When the Kansas City, Missouri School District’s Board of Education approved the sale of Swinney Elementary School this week, it didn’t just go to the highest bidder. Board members also selected the developer with a proposed renovation plan more in line with the desires of the surrounding community. Kansas City Sustainable Development Partners, LLC, plans to transform the closed school building into medical offices.
“I think there’s a real appreciation for the fact that this is a Kansas City team,” district Repurposing Initiative Director Shannon Jaax said. At the same time, she acknowledged the district did consult with its outside legal counsel after due diligence turned up some troubling information about the background of one development team member, Edward F. “Chip” Walsh.
According to information available from the Missouri Secretary of State’s office, Walsh is an organizer of the company and its registered agent. In 2008, Kansas’ Supreme Court upheld the indefinite suspension of his license to practice law. Missouri — where he was also licensed to practice — reciprocally suspended his license for at least one year. He lost his license because of questionable legal and business practices and because he attempted to prevent witnesses from testifying against him in a hearing. Walsh is not representing the developer in a legal capacity.
In addition to Walsh, public records list two other organizers. Louis D. Steele is a local businessman who works in commercial real estate investment. And Michael W. Knight is an out-of-state developer with experience renovating historic school sites.
Despite questions about the integrity of one of the organizers, administrators with the Kansas City, Missouri School District decided to approve the bid because of the experience and qualifications of other development team members. According to Jaax, three other members of Kansas City Sustainable Development Partners not listed on public documents are Bob Berkebile, David Brain and Butch Rigby.
Brain is president and chief executive officer of Entertainment Properties Trust, a Kansas City-based real estate investment company originally associated with AMC Theatres. Most recently Entertainment Properties has focused on investing in public charter schools. Berkebile is an architect associated with BNIM, a Kansas City-based architectural, planning and design firm. Rigby is an attorney, an early developer of historic property in the Crossroads district and an owner of the local Screenland Theaters chain. He is also chairman of Thank You Walt Disney Inc., a nonprofit organization attempting to save the building in Kansas City where the famous animator’s Laugh-O-Grams Studio got its start.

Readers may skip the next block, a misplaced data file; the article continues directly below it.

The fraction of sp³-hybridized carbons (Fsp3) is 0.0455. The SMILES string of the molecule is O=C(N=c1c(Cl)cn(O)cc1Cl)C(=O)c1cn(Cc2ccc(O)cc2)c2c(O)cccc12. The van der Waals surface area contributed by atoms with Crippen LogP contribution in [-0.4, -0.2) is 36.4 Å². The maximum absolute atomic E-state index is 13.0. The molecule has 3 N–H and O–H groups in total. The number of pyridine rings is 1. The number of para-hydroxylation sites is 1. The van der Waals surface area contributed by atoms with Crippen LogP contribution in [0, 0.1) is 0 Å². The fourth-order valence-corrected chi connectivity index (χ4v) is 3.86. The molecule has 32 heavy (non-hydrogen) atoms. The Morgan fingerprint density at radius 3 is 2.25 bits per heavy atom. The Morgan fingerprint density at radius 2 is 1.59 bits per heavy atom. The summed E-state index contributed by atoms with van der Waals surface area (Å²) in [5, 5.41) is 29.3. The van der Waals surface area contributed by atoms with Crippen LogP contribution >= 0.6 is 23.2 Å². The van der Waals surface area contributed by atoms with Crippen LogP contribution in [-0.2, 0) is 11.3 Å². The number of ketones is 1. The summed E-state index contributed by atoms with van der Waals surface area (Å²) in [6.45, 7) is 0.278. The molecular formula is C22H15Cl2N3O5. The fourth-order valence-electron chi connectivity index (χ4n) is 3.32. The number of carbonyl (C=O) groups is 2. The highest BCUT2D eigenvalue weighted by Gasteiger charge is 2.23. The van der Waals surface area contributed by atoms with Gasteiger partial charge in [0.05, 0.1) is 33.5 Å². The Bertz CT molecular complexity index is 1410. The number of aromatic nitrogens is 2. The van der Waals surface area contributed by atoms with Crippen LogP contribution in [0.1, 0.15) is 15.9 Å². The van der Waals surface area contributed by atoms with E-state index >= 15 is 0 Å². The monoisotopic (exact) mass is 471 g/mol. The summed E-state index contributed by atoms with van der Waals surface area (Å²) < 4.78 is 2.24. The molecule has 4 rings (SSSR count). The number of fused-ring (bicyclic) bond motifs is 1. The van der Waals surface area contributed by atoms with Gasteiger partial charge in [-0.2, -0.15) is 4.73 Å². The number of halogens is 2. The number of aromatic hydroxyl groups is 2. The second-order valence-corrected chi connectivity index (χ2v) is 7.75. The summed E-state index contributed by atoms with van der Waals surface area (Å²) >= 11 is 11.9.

According to Rigby, most of the development team members — including Walsh — originally met as members of the now-closed Rockhill Tennis Club. They even made a still-pending offer to purchase the closed Bryant Elementary School and create a new tennis club there. And Rigby said all of the partners knew about the suspension of Walsh’s law license when they decided to go into business together.
“He was always very frank about it, very open about it, and said he was happy to leave the group if anyone had a problem with it,” Rigby said.
Some skills Walsh brings to the team, Rigby said, include his skills as a spokesperson and “incredible working knowledge of some legal issues.” In addition, Rigby credits Walsh with leading efforts to reach out to neighbors of the closed school buildings.
Both Jaax and Rigby underscored the importance of considering the community in redevelopment plans for closed schools. The repurposing director emphasized how important it is for her district to sell property to buyers who not only can afford to close but can also afford to carry development plans to completion. And the developer emphasized the obligation government entities such as school districts have to think of more than just “dollars and cents,” to think of “responsibility to the neighborhood.” As a matter of fact, because he lives in an older home not too far from Swinney school, Rigby says he is a neighbor, himself.
Although development plans for the school are still in the beginning stages, Rigby described his team’s vision for the old school, starting with landscaping to help the building blend into the neighborhood. He spoke of a desire for sustainable renovation, making Swinney “as green as it possibly could be.” He also spoke of preserving the high ceilings, wide hallways, wood trim and floors, even the old slate chalkboards.
“The school building invokes a memory for everybody,” Rigby said.
Besides receiving approval to purchase Swinney and bidding for Bryant, this development team also won the right to purchase the closed Blenheim Elementary School, which they intend to transform into senior housing and a health clinic. According to the Kansas City, Missouri School District, Blenheim is eligible for inclusion on the National Register of Historic Places and Swinney might be with the removal of 1990s-era additions. Both are architectural examples of Progressive Era school buildings.
Swinney and Blenheim are just two of 30 schools that the Kansas City, Missouri School District has closed and is attempting to sell. Declining enrollment means the buildings are no longer needed for classroom space. Sales proceeds will go to pay off more than $33 million in school bond debt.
Sales approved by the board this week are not final but are subject to various contingencies such as providing proof of financing and addressing community issues.
Walsh did not respond to a message requesting an interview for this story.
CORRECTIONS: A previous version of this story incorrectly reported the identity of the high bidder for Swinney elementary school and the number of closed schools in the district’s repurposing program.
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